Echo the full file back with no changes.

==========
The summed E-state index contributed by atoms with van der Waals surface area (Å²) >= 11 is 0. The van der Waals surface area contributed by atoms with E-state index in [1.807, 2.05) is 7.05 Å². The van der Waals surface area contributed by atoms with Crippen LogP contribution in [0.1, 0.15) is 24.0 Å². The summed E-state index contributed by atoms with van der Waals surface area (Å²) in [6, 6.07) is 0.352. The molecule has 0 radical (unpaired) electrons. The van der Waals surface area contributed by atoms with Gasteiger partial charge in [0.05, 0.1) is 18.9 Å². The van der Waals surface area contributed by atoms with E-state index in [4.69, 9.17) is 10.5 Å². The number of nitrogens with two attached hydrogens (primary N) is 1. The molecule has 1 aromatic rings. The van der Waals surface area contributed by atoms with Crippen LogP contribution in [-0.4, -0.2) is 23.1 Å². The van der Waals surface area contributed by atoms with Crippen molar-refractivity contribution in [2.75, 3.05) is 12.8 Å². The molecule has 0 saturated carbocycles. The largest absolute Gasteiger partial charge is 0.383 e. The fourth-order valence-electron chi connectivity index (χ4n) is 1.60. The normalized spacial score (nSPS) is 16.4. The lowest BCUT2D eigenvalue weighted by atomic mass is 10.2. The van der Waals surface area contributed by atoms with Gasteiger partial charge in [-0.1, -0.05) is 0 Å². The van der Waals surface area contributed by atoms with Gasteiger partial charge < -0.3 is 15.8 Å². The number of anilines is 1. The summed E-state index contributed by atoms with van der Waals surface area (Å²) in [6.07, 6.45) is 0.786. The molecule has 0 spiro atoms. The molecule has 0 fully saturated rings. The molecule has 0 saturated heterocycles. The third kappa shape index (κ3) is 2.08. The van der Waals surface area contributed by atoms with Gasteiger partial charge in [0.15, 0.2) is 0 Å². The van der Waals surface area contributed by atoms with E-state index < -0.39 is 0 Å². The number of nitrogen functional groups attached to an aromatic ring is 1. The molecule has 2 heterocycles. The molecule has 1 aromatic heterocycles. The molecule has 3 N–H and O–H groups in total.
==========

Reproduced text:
The summed E-state index contributed by atoms with van der Waals surface area (Å²) >= 11 is 0. The van der Waals surface area contributed by atoms with E-state index in [1.807, 2.05) is 7.05 Å². The van der Waals surface area contributed by atoms with Crippen LogP contribution in [0.1, 0.15) is 24.0 Å². The summed E-state index contributed by atoms with van der Waals surface area (Å²) in [6, 6.07) is 0.352. The molecule has 0 radical (unpaired) electrons. The van der Waals surface area contributed by atoms with Gasteiger partial charge in [0.05, 0.1) is 18.9 Å². The van der Waals surface area contributed by atoms with E-state index in [4.69, 9.17) is 10.5 Å². The number of nitrogens with two attached hydrogens (primary N) is 1. The molecule has 1 aromatic rings. The van der Waals surface area contributed by atoms with Crippen LogP contribution in [-0.4, -0.2) is 23.1 Å². The van der Waals surface area contributed by atoms with Crippen molar-refractivity contribution in [2.75, 3.05) is 12.8 Å². The molecule has 0 saturated carbocycles. The largest absolute Gasteiger partial charge is 0.383 e. The fourth-order valence-electron chi connectivity index (χ4n) is 1.60. The normalized spacial score (nSPS) is 16.4. The lowest BCUT2D eigenvalue weighted by atomic mass is 10.2. The van der Waals surface area contributed by atoms with Gasteiger partial charge in [-0.1, -0.05) is 0 Å². The van der Waals surface area contributed by atoms with Gasteiger partial charge < -0.3 is 15.8 Å². The number of anilines is 1. The summed E-state index contributed by atoms with van der Waals surface area (Å²) in [6.07, 6.45) is 0.786. The molecule has 0 spiro atoms. The molecule has 0 fully saturated rings. The molecule has 0 saturated heterocycles. The third kappa shape index (κ3) is 2.08. The van der Waals surface area contributed by atoms with Gasteiger partial charge in [0.15, 0.2) is 0 Å². The van der Waals surface area contributed by atoms with E-state index < -0.39 is 0 Å². The number of nitrogen functional groups attached to an aromatic ring is 1. The molecule has 2 heterocycles. The molecule has 1 aromatic heterocycles. The molecule has 3 N–H and O–H groups in total.